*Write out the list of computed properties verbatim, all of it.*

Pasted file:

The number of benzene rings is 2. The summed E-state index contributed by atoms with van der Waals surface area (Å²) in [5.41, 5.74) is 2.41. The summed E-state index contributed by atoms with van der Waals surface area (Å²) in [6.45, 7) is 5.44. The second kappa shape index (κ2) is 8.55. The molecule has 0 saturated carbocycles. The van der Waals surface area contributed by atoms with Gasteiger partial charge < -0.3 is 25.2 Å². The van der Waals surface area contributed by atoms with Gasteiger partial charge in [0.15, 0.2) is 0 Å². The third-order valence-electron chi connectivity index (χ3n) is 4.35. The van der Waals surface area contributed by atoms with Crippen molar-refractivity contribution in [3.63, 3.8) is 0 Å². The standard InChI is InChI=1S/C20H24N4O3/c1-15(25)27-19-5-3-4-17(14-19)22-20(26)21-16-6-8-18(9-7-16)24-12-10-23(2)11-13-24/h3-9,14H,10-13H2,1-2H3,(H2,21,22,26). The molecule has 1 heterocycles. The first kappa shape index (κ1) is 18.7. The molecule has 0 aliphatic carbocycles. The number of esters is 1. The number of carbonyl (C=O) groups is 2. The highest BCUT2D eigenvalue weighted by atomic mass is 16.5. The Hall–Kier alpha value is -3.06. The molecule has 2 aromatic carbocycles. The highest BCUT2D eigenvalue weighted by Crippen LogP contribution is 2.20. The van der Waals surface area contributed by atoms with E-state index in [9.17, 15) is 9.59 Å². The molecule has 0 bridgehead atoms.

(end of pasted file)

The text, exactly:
The number of benzene rings is 2. The summed E-state index contributed by atoms with van der Waals surface area (Å²) in [5.41, 5.74) is 2.41. The summed E-state index contributed by atoms with van der Waals surface area (Å²) in [6.45, 7) is 5.44. The second kappa shape index (κ2) is 8.55. The molecule has 0 saturated carbocycles. The van der Waals surface area contributed by atoms with Gasteiger partial charge < -0.3 is 25.2 Å². The van der Waals surface area contributed by atoms with Gasteiger partial charge in [0.15, 0.2) is 0 Å². The third-order valence-electron chi connectivity index (χ3n) is 4.35. The van der Waals surface area contributed by atoms with Crippen molar-refractivity contribution in [3.63, 3.8) is 0 Å². The standard InChI is InChI=1S/C20H24N4O3/c1-15(25)27-19-5-3-4-17(14-19)22-20(26)21-16-6-8-18(9-7-16)24-12-10-23(2)11-13-24/h3-9,14H,10-13H2,1-2H3,(H2,21,22,26). The molecule has 1 heterocycles. The first kappa shape index (κ1) is 18.7. The molecule has 0 aliphatic carbocycles. The number of esters is 1. The number of carbonyl (C=O) groups is 2. The highest BCUT2D eigenvalue weighted by atomic mass is 16.5. The Hall–Kier alpha value is -3.06. The molecule has 2 aromatic carbocycles. The highest BCUT2D eigenvalue weighted by Crippen LogP contribution is 2.20. The van der Waals surface area contributed by atoms with E-state index in [9.17, 15) is 9.59 Å². The molecule has 0 bridgehead atoms.